Background. Self-assessment assists nurses to maintain and improve their practice by identifying their strengths and areas that may need to be further developed. Professional competence profiles encourage them to take an active part in the learning process of continuing education. Although competence recognition offers a way to motivate practising nurses to produce quality care, few measuring tools are available for this purpose.
Aim. This paper describes the development and testing of the Nurse Competence Scale, an instrument with which the level of nurse competence can be assessed in different hospital work environments.
Methods. The categories of the Nurse Competence Scale were derived from Benner's From Novice to Expert competency framework. A seven-step approach, including literature review and six expert groups, was used to identify and validate the indicators of nurse competence. After a pilot test, psychometric testing of the Nurse Competence Scale (content, construct and concurrent validity, and internal consistency) was undertaken with 498 nurses. The 73-item scale consists of seven categories, with responses on a visual analogy scale format. The frequency of using competencies was additionally tested with a four-point scale.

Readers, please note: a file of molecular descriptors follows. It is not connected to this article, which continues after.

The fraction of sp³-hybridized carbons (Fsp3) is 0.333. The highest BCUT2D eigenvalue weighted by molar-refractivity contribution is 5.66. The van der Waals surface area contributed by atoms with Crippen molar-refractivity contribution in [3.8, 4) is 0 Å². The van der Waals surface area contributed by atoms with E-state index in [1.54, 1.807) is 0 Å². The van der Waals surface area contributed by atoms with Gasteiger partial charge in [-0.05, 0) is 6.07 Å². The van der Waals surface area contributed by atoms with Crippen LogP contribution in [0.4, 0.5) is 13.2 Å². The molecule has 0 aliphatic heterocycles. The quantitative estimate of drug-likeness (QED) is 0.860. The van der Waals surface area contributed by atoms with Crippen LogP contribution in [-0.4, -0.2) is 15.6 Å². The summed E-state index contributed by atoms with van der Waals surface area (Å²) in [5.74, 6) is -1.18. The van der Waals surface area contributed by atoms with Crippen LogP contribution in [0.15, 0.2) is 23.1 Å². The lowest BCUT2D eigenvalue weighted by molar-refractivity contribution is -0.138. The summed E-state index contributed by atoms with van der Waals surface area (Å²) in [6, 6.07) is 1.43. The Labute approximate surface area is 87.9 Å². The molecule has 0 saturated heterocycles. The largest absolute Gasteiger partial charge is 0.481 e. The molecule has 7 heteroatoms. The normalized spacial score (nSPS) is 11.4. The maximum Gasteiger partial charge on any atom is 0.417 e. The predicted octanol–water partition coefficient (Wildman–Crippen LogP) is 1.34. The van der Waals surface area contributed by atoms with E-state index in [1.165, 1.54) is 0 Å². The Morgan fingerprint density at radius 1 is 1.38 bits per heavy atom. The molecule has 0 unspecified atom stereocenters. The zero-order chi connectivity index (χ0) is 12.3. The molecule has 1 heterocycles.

Results. Self-assessed overall scores indicated a high level of competence across categories. The Nurse Competence Scale data were normally distributed. The higher the frequency of using competencies, the higher was the self-assessed level of competence. Age and length of work experience had a positive but not very strong correlation with level of competence. According to the item analysis, the categories of the Nurse Competence Scale showed good internal consistency.
Conclusion. The results provide strong evidence of the reliability and validity of the Nurse Competence Scale.